The aim of this study was to report clinical outcomes of moderate and severe foot infections in patients without diabetes. Medical records of 88 nondiabetic patients with foot infections treated at a safety net hospital were retrospectively reviewed. Patients were grouped by the presence of soft-tissue infection (STI) or osteomyelitis (OM). The diagnosis of OM was determined by positive bone culture or histopathology. STIs were defined by negative bone biopsy or negative imaging with magnetic resonance imaging or computed tomography/dual-modality radiolabeled white blood cell single-photon emission computed tomography. Patient outcomes were recorded ≤1 year after admission. Eighty-eight nondiabetic patients admitted to our institution for moderate or severe foot infections were included, 45 OM and 43 STI. No differences were noted in patient characteristics except that OM patients had a higher prevalence of neuropathy (66.7% versus 39.5%, p =.02). OM patients required surgery more often (97.8% versus 67.4%, p <.01), a greater number of surgeries (2.0 ± 1.2 versus 1.4 ± 1.3, p =.02), and more amputations (75.6% versus 11.6%, p <.01) than STI patients. OM patients had a higher proportion of wounds that healed (82.2% versus 62.8%, p =.04). There were no significant differences in reinfection (35.6% versus 25.6%, p =.36), foot-related readmission to hospital (35.6% versus 23.3%, p =.25), or total duration of antibiotics (13.9 ± 10.2 versus 13.5 ± 12.9, p =.87) between OM and STI patients. In conclusion, OM patients required more surgeries and amputations than patients with STIs; however, they had similar rates of reinfection and readmission within a year after the index hospitalization.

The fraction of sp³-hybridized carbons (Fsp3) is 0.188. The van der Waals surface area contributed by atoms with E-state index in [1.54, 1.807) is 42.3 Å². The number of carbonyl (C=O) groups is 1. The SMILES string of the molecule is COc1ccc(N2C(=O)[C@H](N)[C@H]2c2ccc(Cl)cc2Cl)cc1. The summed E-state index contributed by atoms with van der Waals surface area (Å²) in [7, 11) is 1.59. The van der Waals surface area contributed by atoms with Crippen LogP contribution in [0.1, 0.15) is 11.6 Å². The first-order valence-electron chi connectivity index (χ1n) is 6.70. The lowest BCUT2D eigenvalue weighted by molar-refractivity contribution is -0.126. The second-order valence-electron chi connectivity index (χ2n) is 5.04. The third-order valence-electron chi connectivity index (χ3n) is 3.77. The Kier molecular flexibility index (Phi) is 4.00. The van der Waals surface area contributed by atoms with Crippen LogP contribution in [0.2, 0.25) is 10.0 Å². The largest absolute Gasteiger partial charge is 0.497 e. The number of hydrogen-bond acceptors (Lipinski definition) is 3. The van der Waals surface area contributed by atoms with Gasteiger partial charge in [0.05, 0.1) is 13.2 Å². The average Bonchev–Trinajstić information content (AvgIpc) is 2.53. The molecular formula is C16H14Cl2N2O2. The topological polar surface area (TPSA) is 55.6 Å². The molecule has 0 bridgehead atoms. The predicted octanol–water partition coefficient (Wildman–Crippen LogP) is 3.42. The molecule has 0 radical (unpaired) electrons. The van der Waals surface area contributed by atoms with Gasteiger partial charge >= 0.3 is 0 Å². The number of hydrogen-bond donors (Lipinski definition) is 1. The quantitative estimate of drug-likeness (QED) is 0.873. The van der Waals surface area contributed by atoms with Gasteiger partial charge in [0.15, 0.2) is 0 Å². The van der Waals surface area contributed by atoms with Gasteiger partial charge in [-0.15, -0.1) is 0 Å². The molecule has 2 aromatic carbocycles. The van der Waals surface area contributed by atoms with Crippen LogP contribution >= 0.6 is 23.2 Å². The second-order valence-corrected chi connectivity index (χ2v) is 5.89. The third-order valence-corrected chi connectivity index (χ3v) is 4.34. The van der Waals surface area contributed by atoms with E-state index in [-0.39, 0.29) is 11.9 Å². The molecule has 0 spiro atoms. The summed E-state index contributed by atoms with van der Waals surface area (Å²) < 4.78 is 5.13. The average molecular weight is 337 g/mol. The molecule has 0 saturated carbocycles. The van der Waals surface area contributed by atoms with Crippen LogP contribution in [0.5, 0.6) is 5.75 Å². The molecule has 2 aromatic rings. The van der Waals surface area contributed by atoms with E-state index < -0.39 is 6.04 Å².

|Original language||English (US)|
|Number of pages||4|
|Journal||Journal of Foot and Ankle Surgery|
|State||Published - Jul 1 2020|
- foot infection
ASJC Scopus subject areas
- Orthopedics and Sports Medicine